Flexible comparative genomics of prokaryotic transcriptional regulatory networks

Sefa Kılıç, Miquel Sánchez-Osuna, Antonio Collado-Padilla, Jordi Barbé García, Ivan Erill

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Resum

Comparative genomics methods enable the reconstruction of bacterial regulatory networks using available experimental data. In spite of their potential for accelerating research into the composition and evolution of bacterial regulons, few comparative genomics suites have been developed for the automated analysis of these regulatory systems. Available solutions typically rely on precomputed databases for operon and ortholog predictions, limiting the scope of analyses to processed complete genomes, and several key issues such as the transfer of experimental information or the integration of regulatory information in a probabilistic setting remain largely unaddressed. Here we introduce CGB, a flexible platform for comparative genomics of prokaryotic regulons. CGB has few external dependencies and enables fully customized analyses of newly available genome data. The platform automates the merging of experimental information and uses a gene-centered, Bayesian framework to generate and integrate easily interpretable results. We demonstrate its flexibility and power by analyzing the evolution of type III secretion system regulation in pathogenic Proteobacteria and by characterizing the SOS regulon of a new bacterial phylum, the Balneolaeota. Our results demonstrate the applicability of the CGB pipeline in multiple settings. CGB's ability to automatically integrate experimental information from multiple sources and use complete and draft genomic data, coupled with its non-reliance on precomputed databases and its easily interpretable display of gene-centered posterior probabilities of regulation provide users with an unprecedented level of flexibility in launching comparative genomics analyses of prokaryotic transcriptional regulatory networks. The analyses of type III secretion and SOS response regulatory networks illustrate instances of convergent and divergent evolution of these regulatory systems, showcasing the power of formal ancestral state reconstruction at inferring the evolutionary history of regulatory networks.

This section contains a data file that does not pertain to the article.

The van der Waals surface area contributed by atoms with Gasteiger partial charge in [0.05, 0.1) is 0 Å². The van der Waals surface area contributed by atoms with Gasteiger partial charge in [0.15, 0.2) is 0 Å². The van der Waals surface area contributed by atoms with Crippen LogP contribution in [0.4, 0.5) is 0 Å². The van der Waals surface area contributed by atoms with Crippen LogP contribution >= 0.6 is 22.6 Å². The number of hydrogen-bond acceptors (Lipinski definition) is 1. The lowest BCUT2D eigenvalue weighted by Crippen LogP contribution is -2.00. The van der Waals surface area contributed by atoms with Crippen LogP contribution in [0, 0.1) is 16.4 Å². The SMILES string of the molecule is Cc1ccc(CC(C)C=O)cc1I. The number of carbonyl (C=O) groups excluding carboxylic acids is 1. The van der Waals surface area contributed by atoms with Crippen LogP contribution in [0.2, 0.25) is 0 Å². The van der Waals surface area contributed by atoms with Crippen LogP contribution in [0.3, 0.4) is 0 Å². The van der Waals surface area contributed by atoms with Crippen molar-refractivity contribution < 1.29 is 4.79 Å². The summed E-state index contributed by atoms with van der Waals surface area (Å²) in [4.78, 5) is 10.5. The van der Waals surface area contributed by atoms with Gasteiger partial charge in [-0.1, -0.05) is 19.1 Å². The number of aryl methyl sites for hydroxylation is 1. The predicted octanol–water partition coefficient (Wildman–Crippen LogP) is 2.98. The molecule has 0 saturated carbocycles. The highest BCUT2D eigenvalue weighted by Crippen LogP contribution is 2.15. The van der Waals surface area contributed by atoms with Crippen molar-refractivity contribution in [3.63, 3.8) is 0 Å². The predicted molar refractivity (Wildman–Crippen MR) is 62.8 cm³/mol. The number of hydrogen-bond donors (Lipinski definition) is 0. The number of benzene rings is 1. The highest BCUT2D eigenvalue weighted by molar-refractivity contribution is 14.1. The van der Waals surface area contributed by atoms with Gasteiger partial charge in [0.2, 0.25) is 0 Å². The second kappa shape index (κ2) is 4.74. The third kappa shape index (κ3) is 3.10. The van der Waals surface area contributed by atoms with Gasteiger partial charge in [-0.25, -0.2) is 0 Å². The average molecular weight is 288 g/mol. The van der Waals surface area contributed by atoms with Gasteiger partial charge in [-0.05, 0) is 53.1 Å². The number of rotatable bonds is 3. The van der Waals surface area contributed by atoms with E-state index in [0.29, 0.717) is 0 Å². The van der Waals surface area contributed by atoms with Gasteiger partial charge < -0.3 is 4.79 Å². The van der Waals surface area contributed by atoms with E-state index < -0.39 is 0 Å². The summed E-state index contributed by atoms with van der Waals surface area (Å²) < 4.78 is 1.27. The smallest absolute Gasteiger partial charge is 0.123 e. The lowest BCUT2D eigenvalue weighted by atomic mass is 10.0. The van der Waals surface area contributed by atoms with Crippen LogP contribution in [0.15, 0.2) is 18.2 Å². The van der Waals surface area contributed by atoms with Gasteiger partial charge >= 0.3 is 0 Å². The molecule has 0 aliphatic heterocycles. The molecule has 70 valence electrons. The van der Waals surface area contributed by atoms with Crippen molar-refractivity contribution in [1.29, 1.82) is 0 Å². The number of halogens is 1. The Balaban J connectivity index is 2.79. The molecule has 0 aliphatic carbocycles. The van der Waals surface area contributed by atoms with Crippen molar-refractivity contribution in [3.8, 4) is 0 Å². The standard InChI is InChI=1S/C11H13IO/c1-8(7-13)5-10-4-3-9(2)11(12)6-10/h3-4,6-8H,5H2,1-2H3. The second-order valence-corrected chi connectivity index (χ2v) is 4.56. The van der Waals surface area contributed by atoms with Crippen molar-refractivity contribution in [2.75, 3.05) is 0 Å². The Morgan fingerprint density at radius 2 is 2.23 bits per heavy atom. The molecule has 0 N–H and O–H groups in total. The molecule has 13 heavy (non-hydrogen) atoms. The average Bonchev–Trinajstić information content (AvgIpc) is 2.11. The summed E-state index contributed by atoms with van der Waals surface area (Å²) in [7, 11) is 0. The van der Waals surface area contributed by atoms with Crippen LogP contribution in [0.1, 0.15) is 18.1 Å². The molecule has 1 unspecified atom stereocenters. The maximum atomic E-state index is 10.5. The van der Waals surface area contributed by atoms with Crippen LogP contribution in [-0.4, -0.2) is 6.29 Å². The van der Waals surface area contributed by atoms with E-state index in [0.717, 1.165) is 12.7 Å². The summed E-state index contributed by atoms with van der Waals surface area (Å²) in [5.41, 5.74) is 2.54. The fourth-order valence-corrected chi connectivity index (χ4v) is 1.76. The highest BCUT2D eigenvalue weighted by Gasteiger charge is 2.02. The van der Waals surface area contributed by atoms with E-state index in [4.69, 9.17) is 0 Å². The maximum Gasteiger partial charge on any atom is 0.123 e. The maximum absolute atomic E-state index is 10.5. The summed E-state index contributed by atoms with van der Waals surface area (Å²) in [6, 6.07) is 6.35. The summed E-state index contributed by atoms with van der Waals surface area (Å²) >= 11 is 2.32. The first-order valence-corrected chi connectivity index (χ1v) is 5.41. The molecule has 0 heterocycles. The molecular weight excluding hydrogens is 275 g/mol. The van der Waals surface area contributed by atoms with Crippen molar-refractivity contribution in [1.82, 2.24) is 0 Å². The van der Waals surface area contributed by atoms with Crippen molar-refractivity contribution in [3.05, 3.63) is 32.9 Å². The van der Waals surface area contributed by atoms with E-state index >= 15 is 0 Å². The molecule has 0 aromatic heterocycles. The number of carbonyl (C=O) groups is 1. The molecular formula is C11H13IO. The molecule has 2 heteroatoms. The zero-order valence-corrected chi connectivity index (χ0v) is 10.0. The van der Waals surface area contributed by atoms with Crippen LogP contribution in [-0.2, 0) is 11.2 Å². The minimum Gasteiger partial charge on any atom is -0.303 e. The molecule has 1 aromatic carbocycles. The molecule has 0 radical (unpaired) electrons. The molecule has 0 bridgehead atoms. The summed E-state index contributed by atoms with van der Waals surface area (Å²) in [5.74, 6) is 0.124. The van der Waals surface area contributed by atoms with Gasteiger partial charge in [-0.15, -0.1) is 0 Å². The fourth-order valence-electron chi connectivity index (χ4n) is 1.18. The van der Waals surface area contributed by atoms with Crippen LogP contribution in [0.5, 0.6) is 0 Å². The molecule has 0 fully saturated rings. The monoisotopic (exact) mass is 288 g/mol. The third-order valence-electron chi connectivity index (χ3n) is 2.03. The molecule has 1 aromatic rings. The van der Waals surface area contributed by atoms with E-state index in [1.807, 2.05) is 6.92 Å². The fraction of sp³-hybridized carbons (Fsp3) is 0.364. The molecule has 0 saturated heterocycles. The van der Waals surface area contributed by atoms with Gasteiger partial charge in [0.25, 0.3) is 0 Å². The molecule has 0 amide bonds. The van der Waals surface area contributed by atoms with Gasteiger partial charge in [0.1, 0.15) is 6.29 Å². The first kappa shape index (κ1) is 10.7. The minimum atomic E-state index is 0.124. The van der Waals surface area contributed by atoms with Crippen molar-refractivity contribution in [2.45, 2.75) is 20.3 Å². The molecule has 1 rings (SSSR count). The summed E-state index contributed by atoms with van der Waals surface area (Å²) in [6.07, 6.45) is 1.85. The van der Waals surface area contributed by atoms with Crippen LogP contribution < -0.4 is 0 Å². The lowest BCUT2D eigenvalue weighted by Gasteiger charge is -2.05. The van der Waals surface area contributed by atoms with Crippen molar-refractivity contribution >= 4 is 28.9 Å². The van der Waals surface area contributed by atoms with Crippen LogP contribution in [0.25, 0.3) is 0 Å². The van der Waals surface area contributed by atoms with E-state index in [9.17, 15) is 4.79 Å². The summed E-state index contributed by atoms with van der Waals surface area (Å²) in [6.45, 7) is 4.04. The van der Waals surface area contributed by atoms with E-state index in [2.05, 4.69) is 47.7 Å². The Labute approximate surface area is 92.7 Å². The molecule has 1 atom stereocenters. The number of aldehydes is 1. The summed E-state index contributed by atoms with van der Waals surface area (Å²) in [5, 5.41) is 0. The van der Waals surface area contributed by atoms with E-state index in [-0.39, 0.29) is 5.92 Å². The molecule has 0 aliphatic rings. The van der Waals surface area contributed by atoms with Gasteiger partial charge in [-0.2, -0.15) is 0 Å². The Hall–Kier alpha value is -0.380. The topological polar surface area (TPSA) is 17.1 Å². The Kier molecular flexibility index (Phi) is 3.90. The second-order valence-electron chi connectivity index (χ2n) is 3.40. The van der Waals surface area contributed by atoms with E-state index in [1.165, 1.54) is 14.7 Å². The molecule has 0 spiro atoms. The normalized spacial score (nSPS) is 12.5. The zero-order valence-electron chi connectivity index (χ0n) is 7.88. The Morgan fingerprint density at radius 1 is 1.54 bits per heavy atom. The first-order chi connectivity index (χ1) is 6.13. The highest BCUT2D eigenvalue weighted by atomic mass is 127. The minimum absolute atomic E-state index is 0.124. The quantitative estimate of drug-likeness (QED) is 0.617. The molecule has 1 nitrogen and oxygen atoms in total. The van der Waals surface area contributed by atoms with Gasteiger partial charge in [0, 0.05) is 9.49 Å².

Idioma originalEnglish
RevistaBMC Genomics
Volum21
Número5
DOIs
Estat de la publicacióPublicada - 2020

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